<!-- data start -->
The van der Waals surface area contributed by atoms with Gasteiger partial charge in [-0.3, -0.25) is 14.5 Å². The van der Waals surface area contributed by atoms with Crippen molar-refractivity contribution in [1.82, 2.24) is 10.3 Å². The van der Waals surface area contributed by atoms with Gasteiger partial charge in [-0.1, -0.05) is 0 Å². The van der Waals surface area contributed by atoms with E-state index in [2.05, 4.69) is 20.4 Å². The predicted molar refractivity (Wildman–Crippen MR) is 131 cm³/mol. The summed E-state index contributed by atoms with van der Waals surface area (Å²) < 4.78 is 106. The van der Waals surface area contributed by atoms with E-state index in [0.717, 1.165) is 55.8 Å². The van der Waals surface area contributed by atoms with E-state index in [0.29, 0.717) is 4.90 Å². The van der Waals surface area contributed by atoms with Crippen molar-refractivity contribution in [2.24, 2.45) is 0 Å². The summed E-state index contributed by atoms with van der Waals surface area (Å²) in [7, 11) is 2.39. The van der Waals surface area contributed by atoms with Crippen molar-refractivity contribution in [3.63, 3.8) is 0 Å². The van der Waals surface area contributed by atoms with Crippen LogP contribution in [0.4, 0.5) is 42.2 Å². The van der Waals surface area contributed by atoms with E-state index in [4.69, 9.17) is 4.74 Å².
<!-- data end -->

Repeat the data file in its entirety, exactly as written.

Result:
The van der Waals surface area contributed by atoms with Gasteiger partial charge in [-0.3, -0.25) is 14.5 Å². The van der Waals surface area contributed by atoms with Crippen molar-refractivity contribution in [1.82, 2.24) is 10.3 Å². The van der Waals surface area contributed by atoms with Gasteiger partial charge in [-0.1, -0.05) is 0 Å². The van der Waals surface area contributed by atoms with E-state index in [2.05, 4.69) is 20.4 Å². The predicted molar refractivity (Wildman–Crippen MR) is 131 cm³/mol. The summed E-state index contributed by atoms with van der Waals surface area (Å²) < 4.78 is 106. The van der Waals surface area contributed by atoms with E-state index in [0.717, 1.165) is 55.8 Å². The van der Waals surface area contributed by atoms with E-state index in [0.29, 0.717) is 4.90 Å². The van der Waals surface area contributed by atoms with Crippen molar-refractivity contribution in [2.24, 2.45) is 0 Å². The summed E-state index contributed by atoms with van der Waals surface area (Å²) in [7, 11) is 2.39. The van der Waals surface area contributed by atoms with Crippen molar-refractivity contribution in [3.63, 3.8) is 0 Å². The van der Waals surface area contributed by atoms with Crippen LogP contribution in [0.4, 0.5) is 42.2 Å². The van der Waals surface area contributed by atoms with E-state index in [4.69, 9.17) is 4.74 Å².